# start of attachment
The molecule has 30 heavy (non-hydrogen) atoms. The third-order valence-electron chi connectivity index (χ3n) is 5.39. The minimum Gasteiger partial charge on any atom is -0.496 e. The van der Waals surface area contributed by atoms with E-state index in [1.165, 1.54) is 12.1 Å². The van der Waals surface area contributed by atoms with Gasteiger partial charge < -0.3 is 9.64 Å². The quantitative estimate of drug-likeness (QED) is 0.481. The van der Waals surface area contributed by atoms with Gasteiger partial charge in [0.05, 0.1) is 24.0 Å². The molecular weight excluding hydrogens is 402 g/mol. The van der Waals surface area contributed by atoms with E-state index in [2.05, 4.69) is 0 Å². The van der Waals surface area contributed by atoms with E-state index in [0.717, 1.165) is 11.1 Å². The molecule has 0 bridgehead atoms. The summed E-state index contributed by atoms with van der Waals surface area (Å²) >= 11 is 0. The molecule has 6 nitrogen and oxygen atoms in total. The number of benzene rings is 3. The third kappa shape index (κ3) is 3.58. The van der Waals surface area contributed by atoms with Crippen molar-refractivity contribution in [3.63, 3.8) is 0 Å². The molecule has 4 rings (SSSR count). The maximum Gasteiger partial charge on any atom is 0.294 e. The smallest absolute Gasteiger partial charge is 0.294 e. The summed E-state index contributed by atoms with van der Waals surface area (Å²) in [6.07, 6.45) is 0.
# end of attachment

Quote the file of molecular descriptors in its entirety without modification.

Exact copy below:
The molecule has 30 heavy (non-hydrogen) atoms. The third-order valence-electron chi connectivity index (χ3n) is 5.39. The minimum Gasteiger partial charge on any atom is -0.496 e. The van der Waals surface area contributed by atoms with E-state index in [1.165, 1.54) is 12.1 Å². The van der Waals surface area contributed by atoms with Gasteiger partial charge < -0.3 is 9.64 Å². The quantitative estimate of drug-likeness (QED) is 0.481. The van der Waals surface area contributed by atoms with Gasteiger partial charge in [0.05, 0.1) is 24.0 Å². The molecular weight excluding hydrogens is 402 g/mol. The van der Waals surface area contributed by atoms with E-state index in [2.05, 4.69) is 0 Å². The van der Waals surface area contributed by atoms with E-state index in [0.717, 1.165) is 11.1 Å². The molecule has 0 bridgehead atoms. The summed E-state index contributed by atoms with van der Waals surface area (Å²) >= 11 is 0. The molecule has 6 nitrogen and oxygen atoms in total. The number of benzene rings is 3. The third kappa shape index (κ3) is 3.58. The van der Waals surface area contributed by atoms with Crippen molar-refractivity contribution in [3.63, 3.8) is 0 Å². The molecule has 4 rings (SSSR count). The maximum Gasteiger partial charge on any atom is 0.294 e. The smallest absolute Gasteiger partial charge is 0.294 e. The summed E-state index contributed by atoms with van der Waals surface area (Å²) in [6.07, 6.45) is 0.